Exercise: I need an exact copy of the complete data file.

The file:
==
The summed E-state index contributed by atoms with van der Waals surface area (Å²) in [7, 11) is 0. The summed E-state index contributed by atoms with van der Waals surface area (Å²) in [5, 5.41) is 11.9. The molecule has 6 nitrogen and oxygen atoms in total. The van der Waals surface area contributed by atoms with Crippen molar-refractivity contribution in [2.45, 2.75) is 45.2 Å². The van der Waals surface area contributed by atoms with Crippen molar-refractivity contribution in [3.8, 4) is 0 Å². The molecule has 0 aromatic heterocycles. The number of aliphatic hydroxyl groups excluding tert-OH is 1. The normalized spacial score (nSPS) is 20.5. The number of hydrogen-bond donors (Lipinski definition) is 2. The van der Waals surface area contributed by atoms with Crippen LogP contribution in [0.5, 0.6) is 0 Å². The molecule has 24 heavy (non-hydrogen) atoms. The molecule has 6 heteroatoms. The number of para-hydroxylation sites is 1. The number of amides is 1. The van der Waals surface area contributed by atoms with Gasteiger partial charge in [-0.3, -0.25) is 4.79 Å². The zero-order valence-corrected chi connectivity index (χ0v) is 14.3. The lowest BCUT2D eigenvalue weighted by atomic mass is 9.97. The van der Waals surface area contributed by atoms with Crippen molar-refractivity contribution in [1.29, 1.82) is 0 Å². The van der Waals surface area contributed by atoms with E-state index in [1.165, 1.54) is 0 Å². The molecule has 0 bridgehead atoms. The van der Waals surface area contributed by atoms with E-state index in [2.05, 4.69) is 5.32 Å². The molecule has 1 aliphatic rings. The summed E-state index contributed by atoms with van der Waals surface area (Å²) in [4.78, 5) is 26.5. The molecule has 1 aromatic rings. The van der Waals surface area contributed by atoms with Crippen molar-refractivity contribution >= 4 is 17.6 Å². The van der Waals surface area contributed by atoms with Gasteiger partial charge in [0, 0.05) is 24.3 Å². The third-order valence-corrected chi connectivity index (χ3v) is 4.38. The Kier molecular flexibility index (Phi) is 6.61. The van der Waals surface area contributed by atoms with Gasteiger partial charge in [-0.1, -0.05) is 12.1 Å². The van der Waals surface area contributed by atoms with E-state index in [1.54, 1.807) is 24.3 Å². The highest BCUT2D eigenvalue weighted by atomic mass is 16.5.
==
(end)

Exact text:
The summed E-state index contributed by atoms with van der Waals surface area (Å²) in [7, 11) is 0. The summed E-state index contributed by atoms with van der Waals surface area (Å²) in [5, 5.41) is 11.9. The molecule has 6 nitrogen and oxygen atoms in total. The van der Waals surface area contributed by atoms with Crippen molar-refractivity contribution in [2.45, 2.75) is 45.2 Å². The van der Waals surface area contributed by atoms with Crippen molar-refractivity contribution in [3.8, 4) is 0 Å². The molecule has 0 aromatic heterocycles. The number of aliphatic hydroxyl groups excluding tert-OH is 1. The normalized spacial score (nSPS) is 20.5. The number of hydrogen-bond donors (Lipinski definition) is 2. The van der Waals surface area contributed by atoms with Crippen LogP contribution in [0.5, 0.6) is 0 Å². The molecule has 24 heavy (non-hydrogen) atoms. The molecule has 6 heteroatoms. The number of para-hydroxylation sites is 1. The number of amides is 1. The van der Waals surface area contributed by atoms with Gasteiger partial charge in [-0.3, -0.25) is 4.79 Å². The zero-order valence-corrected chi connectivity index (χ0v) is 14.3. The lowest BCUT2D eigenvalue weighted by atomic mass is 9.97. The van der Waals surface area contributed by atoms with Crippen molar-refractivity contribution in [1.29, 1.82) is 0 Å². The van der Waals surface area contributed by atoms with E-state index in [1.165, 1.54) is 0 Å². The molecule has 0 bridgehead atoms. The van der Waals surface area contributed by atoms with E-state index in [2.05, 4.69) is 5.32 Å². The molecule has 1 aliphatic rings. The summed E-state index contributed by atoms with van der Waals surface area (Å²) in [4.78, 5) is 26.5. The molecule has 1 aromatic rings. The van der Waals surface area contributed by atoms with Crippen molar-refractivity contribution >= 4 is 17.6 Å². The van der Waals surface area contributed by atoms with Gasteiger partial charge in [0, 0.05) is 24.3 Å². The third-order valence-corrected chi connectivity index (χ3v) is 4.38. The Kier molecular flexibility index (Phi) is 6.61. The van der Waals surface area contributed by atoms with Gasteiger partial charge in [-0.1, -0.05) is 12.1 Å². The van der Waals surface area contributed by atoms with E-state index in [1.54, 1.807) is 24.3 Å². The highest BCUT2D eigenvalue weighted by atomic mass is 16.5.